Where the tiers live

writes about how he feels that developers don’t get the
distributed paradigm when developing in .NET and that the
documentation and literature doesn’t help any.

I’m not sure I agree with his premise, however, that it is
normally a good idea to distribute the tiers onto different
hardware. In fact, my usual approach is to encourage multiple tiers
to reside on the same front-end box in such a way that you can
duplicate those boxes for redundancy and scaling using network load
balancing on the front end.

This doesn’t bring us back to client/server systems: n-tier
architectures are logical software designs and not necessarily tied
to physical deployment designs. Client/server was all about long
lived connections to the database and that was what didn’t scale.
N-tier is all about get in quick, get what you want, and get out.
It’s also about separating presentation from business logic from
data storage. None of that implies multiple hardware layers.

Sam claims that deploying the middle tier on separate boxes
usually gives far better performance relative to hardware costs.
I’m not sure that my experience supports that conclusion. It might
be true for very high transaction systems but, on a smaller scale,
communication costs between the layers can add significant

In recent times, the occasions where I have supported the
“middle tier” on separate hardware have been in what we’re learning
to call Service Oriented situations where the functionality has
been exposed either with remoting or, more favourably, with a web
service. In general, this has been for one of two reasons: security
where it is possible to put an additional firewall between the
front-end external presentation hardware and the underlying
internal service (thanks to avoiding the blunderbuss DCOM approach
to firewalls); and for deploying subsystems (such as search
engines) where this key functionality might be extended, scaled,
upgraded, or otherwise changed completely independent from the rest
of the system.

What I have found to be typical in data-driven distributed
systems is that scalability is more of a problem on the back-end
database than it is on front-end web servers. It is relatively
cheap in development cost, maintenance, and hardware cost to build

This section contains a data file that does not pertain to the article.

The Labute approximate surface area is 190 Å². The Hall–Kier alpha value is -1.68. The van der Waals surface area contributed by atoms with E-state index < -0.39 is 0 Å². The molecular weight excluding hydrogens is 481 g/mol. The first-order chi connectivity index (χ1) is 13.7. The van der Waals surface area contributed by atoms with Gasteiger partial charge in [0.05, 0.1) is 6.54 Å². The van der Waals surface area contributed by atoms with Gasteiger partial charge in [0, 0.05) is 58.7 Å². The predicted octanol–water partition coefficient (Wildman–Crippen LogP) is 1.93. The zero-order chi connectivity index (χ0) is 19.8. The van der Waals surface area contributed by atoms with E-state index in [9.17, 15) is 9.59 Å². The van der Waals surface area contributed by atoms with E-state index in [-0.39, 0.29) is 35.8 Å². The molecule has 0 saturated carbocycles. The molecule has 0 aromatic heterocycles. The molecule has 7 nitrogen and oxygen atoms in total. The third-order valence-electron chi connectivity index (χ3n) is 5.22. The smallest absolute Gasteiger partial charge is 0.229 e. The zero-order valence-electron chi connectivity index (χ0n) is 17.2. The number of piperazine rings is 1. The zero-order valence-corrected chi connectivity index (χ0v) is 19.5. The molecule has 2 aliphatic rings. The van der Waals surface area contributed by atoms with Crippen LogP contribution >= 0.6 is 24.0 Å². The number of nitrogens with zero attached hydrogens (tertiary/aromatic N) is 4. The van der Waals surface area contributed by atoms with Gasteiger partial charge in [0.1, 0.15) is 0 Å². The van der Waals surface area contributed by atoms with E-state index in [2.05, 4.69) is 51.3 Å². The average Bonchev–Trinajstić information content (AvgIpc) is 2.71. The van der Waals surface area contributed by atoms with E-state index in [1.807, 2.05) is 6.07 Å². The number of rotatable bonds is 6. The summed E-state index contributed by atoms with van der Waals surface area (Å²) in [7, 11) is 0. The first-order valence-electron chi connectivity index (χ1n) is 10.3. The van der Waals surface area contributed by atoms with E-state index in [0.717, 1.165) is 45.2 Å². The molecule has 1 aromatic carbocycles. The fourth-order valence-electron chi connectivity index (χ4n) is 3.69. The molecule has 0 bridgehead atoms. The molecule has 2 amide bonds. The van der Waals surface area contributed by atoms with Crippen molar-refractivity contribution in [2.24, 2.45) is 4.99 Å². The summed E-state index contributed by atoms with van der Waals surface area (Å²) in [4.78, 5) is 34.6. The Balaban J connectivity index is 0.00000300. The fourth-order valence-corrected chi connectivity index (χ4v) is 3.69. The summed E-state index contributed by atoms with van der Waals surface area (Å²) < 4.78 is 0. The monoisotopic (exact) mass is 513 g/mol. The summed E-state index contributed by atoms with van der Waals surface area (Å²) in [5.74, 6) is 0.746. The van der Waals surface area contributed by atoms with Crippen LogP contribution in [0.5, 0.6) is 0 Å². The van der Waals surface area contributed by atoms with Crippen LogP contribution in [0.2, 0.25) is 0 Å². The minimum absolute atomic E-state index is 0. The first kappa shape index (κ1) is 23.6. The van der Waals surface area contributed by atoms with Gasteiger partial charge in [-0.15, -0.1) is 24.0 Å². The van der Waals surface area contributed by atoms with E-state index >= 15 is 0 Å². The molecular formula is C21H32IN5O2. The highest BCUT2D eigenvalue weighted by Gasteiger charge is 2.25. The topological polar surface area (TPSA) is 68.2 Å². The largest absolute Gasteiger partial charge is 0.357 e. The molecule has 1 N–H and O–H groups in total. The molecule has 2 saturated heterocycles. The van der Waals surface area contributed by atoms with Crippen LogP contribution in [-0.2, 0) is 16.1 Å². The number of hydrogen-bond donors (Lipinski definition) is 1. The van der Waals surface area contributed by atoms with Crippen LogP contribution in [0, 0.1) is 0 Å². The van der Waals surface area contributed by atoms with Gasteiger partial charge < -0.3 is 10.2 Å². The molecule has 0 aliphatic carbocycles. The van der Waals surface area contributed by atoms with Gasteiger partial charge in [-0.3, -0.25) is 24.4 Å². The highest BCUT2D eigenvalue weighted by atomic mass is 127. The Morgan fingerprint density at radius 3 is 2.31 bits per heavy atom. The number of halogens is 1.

a system where you can add an extra web server to the cluster if
you need a bit more horsepower there. What is much more challenging
is designing your application in a way that allows you to scale the
database: while front-end hardware is cheap, scaling your database
up gets increasingly expensive for decreasing returns and scaling
out is something you really need to plan for up front and may
require some compromises on things like referential integrity.

I’m not a big fan of distributed transaction through the DTC
using COM+/ES in systems that often end up using only one resource
manager at a time (say to a SQL Server or Oracle database). Back
working with COM+/DNA/VB6 it made life much easier and was a price
worth paying but with .NET and the managed data providers giving
tighter access to the database I don’t think that is always the
case. This is the foundation underlying my
declarative SQL transactions code
and code generator where I support ES-like attributes but rely on
SQL Server transactions. I recognise that for large systems where
you’ve had to partition and scale out your data the DTC is
necessary but I’ve worked on a fair number of transactional
e-commerce systems that needed front-end scalability but hit
against a single database server at the back.

Sam’s starting point was looking at data access options with
ADO.NET and he comments on Rob Howard’s advice to use DataReaders
unless you absolutely need DataSets. I’m in agreement with Sam in
finding any reason not to use DataSets however I was firmly in the
pass DataReaders camp as being the fastest way to get data to your
output. Latterly I’ve had mixed feelings about this. It is true
that you can’t pass a DataReader across a boundary but exploding
the data into object form only to repeat the process as you bind it
to output controls in ASP.NET also seems like anathema and not
entirely distant from the criticism of the bloated DataSet. In some
cases I’ve compromised on separation and passed a DataReader up to
the presentation layer and in cases where I know I need (or am
likely to need) to cross a boundary, I’ve transferred the data into
“behaviour-less” (state-only) objects. These are readily serialised
for transmission by remoting or web service and you can still use
databinding for presentation.

In conclusion I am saying that using data binding and
DataReaders in the presentation layer doesn’t necessarily mean that
there isn’t a careful separation of presentation and business logic
and doesn’t have to mean we’re heading back down the road to
monolithic client/server applications. The logical and physical
architectures of distributed systems don’t necessarily have to